This week, Singapore became the first country to overcome the regulatory hurdle facing cultured meat companies [Tech Crunch]. Singapore’s decision to take a leading role in regulating cell-based protein products should not come as a surprise. The city-state currently imports 90% of its food from over 170 countries. While Singapore cannot expect to be fully self-sufficient, they aim to supply 30% of the country’s nutrition needs through the Singapore Food Story R&D Program. The strategic policy will also put Singapore in a leading position in sustainable urban food production, bio-based protein production, and food safety science. 

“For a small island state like Singapore, the foray into lab-grown meat makes a lot of sense”, said Professor Paul Teng, Dean and Managing Director of National Institute of Education International from Singapore, in his commentary.

Professor Paul Teng, Supertrends Expert

For a small island state like Singapore, the foray into lab-grown meat makes a lot of sense.

While the US and Europe have layers of regulations on novel food (such as cultured meat), the Singapore Food Agency published detailed guidance on novel foods’ safety assessment in 2019. According to a media report, Eat Just received approval for its cell-cultured chicken after working with the Singapore Food Agency for about two years.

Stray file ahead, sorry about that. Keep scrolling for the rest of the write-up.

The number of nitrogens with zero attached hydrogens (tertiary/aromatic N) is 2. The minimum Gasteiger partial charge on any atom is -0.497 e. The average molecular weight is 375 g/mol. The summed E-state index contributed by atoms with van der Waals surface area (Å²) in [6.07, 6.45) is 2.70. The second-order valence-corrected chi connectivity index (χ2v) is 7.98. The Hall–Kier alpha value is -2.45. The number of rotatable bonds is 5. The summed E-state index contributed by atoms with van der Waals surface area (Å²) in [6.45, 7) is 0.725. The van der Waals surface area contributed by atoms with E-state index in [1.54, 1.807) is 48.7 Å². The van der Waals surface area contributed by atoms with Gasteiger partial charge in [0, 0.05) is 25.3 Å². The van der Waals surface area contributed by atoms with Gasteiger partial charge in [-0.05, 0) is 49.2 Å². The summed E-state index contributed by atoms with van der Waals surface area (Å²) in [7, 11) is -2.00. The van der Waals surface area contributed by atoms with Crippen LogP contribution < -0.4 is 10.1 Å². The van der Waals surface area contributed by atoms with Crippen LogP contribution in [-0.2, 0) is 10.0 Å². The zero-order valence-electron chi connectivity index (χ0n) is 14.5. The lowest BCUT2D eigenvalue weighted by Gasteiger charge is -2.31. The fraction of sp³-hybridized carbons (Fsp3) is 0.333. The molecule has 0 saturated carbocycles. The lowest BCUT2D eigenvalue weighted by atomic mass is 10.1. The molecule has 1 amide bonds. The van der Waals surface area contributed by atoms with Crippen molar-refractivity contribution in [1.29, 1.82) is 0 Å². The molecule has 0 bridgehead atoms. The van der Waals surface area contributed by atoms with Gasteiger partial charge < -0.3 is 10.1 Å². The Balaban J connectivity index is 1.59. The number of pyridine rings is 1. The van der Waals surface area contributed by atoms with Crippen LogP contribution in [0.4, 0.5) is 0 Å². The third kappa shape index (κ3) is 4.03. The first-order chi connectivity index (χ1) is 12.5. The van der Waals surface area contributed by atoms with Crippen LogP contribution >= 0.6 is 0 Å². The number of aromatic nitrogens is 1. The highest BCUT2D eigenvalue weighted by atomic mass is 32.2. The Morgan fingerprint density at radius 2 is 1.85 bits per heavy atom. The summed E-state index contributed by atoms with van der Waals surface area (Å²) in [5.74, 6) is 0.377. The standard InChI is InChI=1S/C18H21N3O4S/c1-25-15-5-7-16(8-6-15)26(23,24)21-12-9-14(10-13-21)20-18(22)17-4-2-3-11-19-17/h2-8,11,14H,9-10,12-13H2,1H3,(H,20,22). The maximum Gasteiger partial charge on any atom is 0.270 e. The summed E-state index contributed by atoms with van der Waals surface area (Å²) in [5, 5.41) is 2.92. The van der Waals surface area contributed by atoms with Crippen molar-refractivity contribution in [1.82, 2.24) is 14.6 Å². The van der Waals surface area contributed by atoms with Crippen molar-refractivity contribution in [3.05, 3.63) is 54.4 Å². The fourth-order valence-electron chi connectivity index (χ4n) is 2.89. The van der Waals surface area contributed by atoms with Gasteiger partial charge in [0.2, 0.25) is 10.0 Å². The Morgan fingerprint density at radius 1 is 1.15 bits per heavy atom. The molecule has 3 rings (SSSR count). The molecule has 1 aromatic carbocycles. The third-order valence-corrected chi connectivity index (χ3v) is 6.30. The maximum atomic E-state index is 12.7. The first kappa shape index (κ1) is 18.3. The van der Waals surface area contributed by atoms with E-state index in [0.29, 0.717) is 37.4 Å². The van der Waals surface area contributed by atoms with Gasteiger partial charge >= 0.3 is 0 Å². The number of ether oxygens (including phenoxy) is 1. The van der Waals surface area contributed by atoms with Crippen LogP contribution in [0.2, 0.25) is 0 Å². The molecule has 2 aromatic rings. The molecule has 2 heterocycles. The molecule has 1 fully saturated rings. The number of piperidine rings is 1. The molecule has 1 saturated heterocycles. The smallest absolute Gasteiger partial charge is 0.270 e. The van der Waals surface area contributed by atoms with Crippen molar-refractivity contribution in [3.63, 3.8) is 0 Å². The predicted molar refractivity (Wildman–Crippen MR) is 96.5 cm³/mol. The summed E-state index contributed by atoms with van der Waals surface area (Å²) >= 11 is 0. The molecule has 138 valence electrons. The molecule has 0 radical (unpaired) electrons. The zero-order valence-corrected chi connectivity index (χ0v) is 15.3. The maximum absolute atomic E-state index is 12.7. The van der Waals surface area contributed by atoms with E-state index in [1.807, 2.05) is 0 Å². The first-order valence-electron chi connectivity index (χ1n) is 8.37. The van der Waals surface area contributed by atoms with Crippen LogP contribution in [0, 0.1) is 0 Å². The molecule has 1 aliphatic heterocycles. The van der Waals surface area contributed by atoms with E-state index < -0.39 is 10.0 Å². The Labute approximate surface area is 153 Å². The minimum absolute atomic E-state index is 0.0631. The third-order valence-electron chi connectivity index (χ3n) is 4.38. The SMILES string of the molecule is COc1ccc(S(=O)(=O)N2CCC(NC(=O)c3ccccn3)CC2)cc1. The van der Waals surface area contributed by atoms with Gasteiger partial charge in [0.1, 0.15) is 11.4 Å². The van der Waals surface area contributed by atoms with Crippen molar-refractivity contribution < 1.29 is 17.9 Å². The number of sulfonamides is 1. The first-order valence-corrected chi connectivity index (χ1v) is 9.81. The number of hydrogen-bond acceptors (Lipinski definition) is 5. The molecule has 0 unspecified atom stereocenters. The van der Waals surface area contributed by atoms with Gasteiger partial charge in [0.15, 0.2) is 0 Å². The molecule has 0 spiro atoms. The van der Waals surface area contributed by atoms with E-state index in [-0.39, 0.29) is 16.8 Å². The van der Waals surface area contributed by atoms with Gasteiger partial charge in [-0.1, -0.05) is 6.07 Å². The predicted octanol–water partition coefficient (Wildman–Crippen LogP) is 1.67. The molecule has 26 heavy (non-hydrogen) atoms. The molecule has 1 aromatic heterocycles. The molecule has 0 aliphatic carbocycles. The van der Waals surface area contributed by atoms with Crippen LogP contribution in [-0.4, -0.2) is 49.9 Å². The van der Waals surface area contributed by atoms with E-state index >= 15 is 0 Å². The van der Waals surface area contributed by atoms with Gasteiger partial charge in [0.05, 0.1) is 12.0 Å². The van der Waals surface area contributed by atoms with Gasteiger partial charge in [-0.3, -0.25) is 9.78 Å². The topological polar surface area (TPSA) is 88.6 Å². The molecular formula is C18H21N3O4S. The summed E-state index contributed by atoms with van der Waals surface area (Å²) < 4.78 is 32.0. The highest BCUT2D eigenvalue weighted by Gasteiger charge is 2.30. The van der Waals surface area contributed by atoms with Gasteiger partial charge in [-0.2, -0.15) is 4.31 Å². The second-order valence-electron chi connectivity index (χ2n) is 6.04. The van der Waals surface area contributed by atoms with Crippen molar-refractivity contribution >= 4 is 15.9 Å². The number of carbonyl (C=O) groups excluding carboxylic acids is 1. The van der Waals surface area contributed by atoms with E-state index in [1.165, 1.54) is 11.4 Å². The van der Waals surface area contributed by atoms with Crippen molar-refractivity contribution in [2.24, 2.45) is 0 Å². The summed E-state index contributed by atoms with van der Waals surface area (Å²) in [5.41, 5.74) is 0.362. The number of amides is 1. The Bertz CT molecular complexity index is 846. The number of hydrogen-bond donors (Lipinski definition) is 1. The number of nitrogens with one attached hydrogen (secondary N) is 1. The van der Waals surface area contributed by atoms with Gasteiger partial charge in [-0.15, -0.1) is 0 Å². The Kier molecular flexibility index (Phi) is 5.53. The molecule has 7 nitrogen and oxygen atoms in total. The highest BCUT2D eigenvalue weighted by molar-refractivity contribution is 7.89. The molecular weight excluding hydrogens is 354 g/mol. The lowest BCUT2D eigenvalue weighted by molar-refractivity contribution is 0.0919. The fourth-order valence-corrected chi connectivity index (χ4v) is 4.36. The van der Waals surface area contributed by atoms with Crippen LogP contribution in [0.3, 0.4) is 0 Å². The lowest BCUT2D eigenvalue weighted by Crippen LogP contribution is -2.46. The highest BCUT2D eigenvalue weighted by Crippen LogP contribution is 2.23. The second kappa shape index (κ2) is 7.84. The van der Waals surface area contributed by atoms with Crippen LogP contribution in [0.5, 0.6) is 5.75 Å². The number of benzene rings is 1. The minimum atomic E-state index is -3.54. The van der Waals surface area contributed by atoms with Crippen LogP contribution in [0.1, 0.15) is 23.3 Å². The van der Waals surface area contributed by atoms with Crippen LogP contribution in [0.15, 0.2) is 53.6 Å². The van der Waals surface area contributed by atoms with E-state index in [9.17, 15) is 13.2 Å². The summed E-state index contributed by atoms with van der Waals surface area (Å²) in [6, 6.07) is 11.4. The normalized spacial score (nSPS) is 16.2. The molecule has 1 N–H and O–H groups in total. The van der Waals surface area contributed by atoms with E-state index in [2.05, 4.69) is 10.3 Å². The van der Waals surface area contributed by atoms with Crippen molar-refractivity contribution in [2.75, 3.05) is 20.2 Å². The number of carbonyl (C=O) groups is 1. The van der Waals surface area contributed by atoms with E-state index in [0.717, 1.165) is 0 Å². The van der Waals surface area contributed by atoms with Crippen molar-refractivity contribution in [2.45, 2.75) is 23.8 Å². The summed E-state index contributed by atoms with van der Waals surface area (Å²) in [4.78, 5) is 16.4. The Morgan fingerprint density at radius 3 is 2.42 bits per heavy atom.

With Singapore being the first to open the door, other countries in Asia, the US, and Europe are likely to quickly follow suit. Just days after Singapore’s big move, another news came from Asia that Avant Meats, a Hong Kong-based startup working on commercializing cultivated fish, received US$3.1 million in funding from investors, including China Venture Capital. 


Stay in the know with the Supertrends Cultured Meat Report

Meat substitutes based on plants and other protein sources are rapidly gaining popularity, with many stores and supermarkets now featuring a section reserved for these foods. Many estimates suggest cultured meat could reach the shelves within a decade. As such, once it becomes widely available, Cultured Meat is poised to become the new billion-dollar industry. So how can you stay informed about and benefit from this innovative technology? The Supertrends dynamic report on cultured meat will provide you with a comprehensive analysis that provides insight into the key players, technologies, challenges, opportunities, as well as a glimpse into the future of this exciting field. Click here to find out more.

© 2020 Supertrends